It was a dark, cool evening in August of 2012.  It was First Friday, so many people were afoot in the Five Points neighborhood where the RiNo Art District opens it's doors to the many city-dwellers who enjoy this popular summer activity.  This Friday in particular seemed perfect for a acoustic-folk jams in an intimate setting.  The Meadowlark's basement entrance was glowing red on the corner of Larimer and 27th Street.  The red light had an attractive quality to it for anyone who had happened by, as was the case with two unknowing gentleman who thought they were at the Larimer Lounge.

The scene was humming with sound check wrapping up and conversations drifting from the back patio, but you never know what you are walking into when you descend the staircase and enter the quaint underground lair that is the main bar and venue of this avian-labeled joint.  As I waited for a friend's arrival, I got word from him that he was close by, just "under a blanket of lights."  The night was getting more intriguing with these poetic riddles, and I wondered about what it meant for the rest of the evening.  What it meant immediately was that I shouldn't always try to read between the lines, as this friend in particular was simply on the wrong side of town.  But it did set the tone for some thoughtful wordplay, similar to the music we were about to enjoy from the talented and lyrically-savvy group of performers on the night's bill at the Meadowlark.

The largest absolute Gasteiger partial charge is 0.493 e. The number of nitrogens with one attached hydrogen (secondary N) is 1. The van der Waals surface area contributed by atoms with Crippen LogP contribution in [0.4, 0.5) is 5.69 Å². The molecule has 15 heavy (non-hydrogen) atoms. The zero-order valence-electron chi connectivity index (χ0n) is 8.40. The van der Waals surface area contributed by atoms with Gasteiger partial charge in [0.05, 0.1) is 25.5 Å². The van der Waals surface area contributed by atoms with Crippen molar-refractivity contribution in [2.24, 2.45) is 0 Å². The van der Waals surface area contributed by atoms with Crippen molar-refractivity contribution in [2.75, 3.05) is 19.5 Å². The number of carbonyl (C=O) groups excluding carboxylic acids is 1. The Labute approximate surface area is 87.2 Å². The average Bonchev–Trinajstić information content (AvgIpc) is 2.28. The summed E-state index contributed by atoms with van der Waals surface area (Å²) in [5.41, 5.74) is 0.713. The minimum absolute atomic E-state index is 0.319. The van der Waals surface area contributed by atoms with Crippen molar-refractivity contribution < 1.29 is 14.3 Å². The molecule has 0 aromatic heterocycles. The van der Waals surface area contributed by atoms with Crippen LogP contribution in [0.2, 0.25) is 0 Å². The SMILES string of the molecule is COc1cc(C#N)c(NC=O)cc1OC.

The night humbly began with The Belle Jar, of which the singer Ryan James let us know that we would be party to an acoustic set due to their missing drummer, JJ Chamberlain, absconding to the My Morning Jacket/Red Rocks show for the night.  Luckily there was a cajon, and I say so not for any lack of percussion in the group but for the fact that it really added to the performance and feeling of the evening.  Anthony Ruptak, another performer from the evening's lineup, volunteered to take on cajon duties for the first few songs after which Ruptak drummer, Anthony Carroll, took his place.  Cajon: it's just a fun word to say (or read, even).  With excellent timing, Ruptak made a great addition to the four Belle's on stage.  An occasional ukelele here and there, and sweet sounds of Courtney Wilson Emily Lewis on the violin (Editor's Note:  Lewis was filling in for a missing Wilson) filled the small Meadowlark bar.